The New Must-Have for Luxury Buildings: Graffiti by Elizabeth Greenspan
Graffiti is used to sell lots of things, of course. In the nineties, Nike and Coca-Cola began hiring well-known graffiti artists to paint large-scale murals and to help design advertising campaigns targeted at young people. Other industries—fashion, vodka, fast food—followed. But the real-estate industry’s use of graffiti is different; after all, taggers don’t vandalize sneakers. Historically, property owners and developers have tended to consider graffiti a sign of decay that lowers property values. But that was before people started finding grittiness really cool.
A series by Daniel Kukla involving the interior environments for animals at 12 different zoos across the U.S and Europe.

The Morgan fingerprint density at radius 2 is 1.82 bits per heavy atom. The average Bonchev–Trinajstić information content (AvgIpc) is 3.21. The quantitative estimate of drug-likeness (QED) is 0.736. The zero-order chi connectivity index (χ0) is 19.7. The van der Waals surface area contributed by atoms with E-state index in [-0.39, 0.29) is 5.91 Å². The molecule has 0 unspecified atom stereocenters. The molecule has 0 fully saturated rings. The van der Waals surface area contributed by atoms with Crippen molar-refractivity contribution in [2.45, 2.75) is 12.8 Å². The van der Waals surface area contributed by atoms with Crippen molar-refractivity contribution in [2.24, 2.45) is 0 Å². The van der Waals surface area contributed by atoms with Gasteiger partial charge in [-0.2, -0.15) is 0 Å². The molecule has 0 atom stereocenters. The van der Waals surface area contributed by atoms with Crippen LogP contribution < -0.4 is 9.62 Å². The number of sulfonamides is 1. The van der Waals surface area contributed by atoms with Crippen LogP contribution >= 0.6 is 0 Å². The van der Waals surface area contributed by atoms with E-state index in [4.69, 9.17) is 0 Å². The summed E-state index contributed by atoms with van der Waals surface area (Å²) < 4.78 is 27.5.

Urban Jungle Street View is a google street view hack that turns any place into a tropical environment.
The Ace Hotel is taking their upscale flophouse vibe to the next level after paying $30 million for The Salvation Army Chinatown Shelter, which sits right next to the Bowery Mission.
The Riverlands Avian Observatory was designed by Cobalt Office in collaboration with the Audubon Society, the US Army Corps of Engineer, and select students from the Sam Fox School of Design at Washington University in St. Louis. Designed to camouflage visitors to the observatory and not the structure itself, the Riverlands Avian Observatory features a rippling facade of brown and black aluminum, with strategically placed window slits that hide birdwatchers in the shadows.
Fiat’s old Lingotto auto factory in Turin, Italy was a real bottom-to-top operation. Raw materials were delivered on the ground floor and after going through many levels of manufacturing, finished automobiles exited onto the rooftop test track for a drive.